In tough times or better days, Americans have always found much for which to be grateful. Lately, this has been no easy task with the return of Jimmy Carter-levels of inflation walloping family paychecks and savings over the past three years. Meanwhile, this year’s Thanksgiving Day meal’s cost remains historically high.

Our nation would be far more thankful if the Fed were not fervently attempting to control inflation through endless interest rate hikes to slow the economy, the equivalent of attempting to get a cat out of a tree by throwing a dog at it. There are far better (and more humane) solutions, but it would require politicians and banking regulators to comprehend the problem.

The two primary causes of high inflation include unanticipated events, such as a drought or global pandemic that create supply shortages, and calculated fiscal policies, such as the 40 percent increase in the U.S. money supply courtesy of Joe Biden’s spending sprees of several trillion dollars that predictably devalued our currency.

In rare instances, there is a third inflationary culprit, protectionist trade policies, where the government sets an artificial market price for common goods or commodities, such as steel. Presidents from FDR to Donald Trump have enacted steel tariffs on foreign imports, typically for political reasons. The results invariably produce more harm than good, succeeding only to raise costs for consumers and businesses, slow economic growth, suppress wages, and slash jobs.

Potential new steel tariffs are back on the table, but not through Washington’s doing. Ohio steel goliath Cleveland-Cliffs petitioned the Commerce Department this year for an increase in imported tin-plate steel tariffs by as much as 294 percent on eight of our trading partners: Canada, the U.K., Germany, South Korea, The Netherlands, Taiwan, Turkey, and China.

Tin-plate is used throughout our economy in everything from auto parts to cookware to jewelry. Primarily, it supplies the material for cans used to package countless food and drink products in the family pantry. If Cleveland-Cliffs were to prevail in its petition, 130 million American households would see a noticeable spike in their grocery bills and the price of hundreds of everyday products.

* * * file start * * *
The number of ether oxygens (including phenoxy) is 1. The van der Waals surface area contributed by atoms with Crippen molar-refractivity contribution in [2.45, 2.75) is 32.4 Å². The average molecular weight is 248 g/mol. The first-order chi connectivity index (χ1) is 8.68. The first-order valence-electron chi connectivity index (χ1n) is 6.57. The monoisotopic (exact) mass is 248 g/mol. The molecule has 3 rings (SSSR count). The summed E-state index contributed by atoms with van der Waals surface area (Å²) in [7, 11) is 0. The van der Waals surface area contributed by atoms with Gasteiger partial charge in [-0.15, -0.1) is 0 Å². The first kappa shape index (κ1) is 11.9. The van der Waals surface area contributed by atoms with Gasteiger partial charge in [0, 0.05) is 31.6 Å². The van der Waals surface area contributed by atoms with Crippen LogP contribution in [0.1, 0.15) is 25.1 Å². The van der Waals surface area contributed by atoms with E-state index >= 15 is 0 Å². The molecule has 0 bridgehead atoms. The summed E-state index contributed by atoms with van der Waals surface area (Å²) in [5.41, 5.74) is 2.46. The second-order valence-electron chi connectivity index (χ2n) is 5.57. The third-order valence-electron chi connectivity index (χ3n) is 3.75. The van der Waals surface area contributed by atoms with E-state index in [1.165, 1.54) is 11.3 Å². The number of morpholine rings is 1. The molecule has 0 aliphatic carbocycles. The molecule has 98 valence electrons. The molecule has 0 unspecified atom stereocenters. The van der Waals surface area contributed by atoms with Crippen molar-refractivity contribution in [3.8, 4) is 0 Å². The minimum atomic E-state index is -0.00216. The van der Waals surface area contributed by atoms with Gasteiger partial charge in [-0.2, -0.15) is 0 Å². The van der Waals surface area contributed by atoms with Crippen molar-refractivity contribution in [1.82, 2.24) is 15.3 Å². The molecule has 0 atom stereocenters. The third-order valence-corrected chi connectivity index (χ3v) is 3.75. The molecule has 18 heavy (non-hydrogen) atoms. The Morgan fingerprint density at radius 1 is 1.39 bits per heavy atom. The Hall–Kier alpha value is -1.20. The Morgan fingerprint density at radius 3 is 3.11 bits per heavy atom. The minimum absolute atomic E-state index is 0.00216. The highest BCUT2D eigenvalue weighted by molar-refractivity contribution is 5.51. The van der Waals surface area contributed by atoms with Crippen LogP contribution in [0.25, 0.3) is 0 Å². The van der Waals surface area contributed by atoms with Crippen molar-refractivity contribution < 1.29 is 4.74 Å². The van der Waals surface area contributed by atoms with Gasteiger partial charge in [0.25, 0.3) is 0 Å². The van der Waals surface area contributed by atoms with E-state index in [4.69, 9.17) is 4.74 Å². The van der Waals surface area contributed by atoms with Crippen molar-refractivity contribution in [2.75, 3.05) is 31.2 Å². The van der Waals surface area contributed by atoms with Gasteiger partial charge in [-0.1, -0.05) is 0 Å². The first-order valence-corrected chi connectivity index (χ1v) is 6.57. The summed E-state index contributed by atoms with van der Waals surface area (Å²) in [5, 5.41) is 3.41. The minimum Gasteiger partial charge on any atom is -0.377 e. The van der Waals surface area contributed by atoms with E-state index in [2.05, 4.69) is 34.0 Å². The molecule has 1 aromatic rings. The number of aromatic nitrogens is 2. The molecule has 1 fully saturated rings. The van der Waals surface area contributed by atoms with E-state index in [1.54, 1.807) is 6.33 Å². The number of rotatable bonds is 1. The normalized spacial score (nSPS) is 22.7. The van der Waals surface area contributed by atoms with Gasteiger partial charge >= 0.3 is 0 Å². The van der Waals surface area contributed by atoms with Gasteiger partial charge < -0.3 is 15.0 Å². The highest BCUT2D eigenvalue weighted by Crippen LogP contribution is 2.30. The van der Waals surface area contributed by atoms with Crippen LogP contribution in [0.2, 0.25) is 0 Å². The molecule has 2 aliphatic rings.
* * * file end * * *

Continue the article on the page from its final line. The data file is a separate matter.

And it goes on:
A study by The Juday Group found the Cleveland-Cliffs’ can tax could raise the price of each canned item by up to 58 cents, an extraordinarily punitive increase for lower-income Americans who rely on canned food’s affordability. It would further devastate our nation’s food banks, which feed over 50 million Americans annually and heavily depend upon canned food donations.

Domestic steel makers are able to produce roughly half of the tin plate needed by U.S. manufacturers; a big price jump in the supply of imported steel will necessarily lead to reductions in production and substantially increase the chance for more supply-chain shortages. In manufacturing and farming, our economy would be hit by higher prices and job losses. Roughly 40,000 jobs are at risk from increased tin-plate tariffs, according to a study by Trade Partnership Worldwide, while a mere 66 steelworker jobs stand to benefit.

In an August preliminary ruling, the Commerce Department voiced skepticism toward Cleveland-Cliffs’ claims of unfair trade practices by their foreign competitors, suggesting five countries should receive no tariff increase. This is welcome news. However, the final ruling will come early next year, giving the steelmaker ample time to ramp up its lobbying efforts.

Cleveland-Cliffs’ attempt to rig the market solely for its own gain while everyone else pays the price is a corruption not just of our finances but our values. As inflation creeps upward and people are robbed of their spending power, they wonder why they should play by the rules when the wealthy and well-connected do not.

The Carter years saw the invention of the “misery index,” driving home the point that the costs of inflation cannot be measured in dollar amounts alone. As we pay the literal price of Washington’s bad policies, we can hope that they at least get one decision right and reject Cleveland-Cliff’s costly protectionist ploy, an outcome for which we will all be thankful.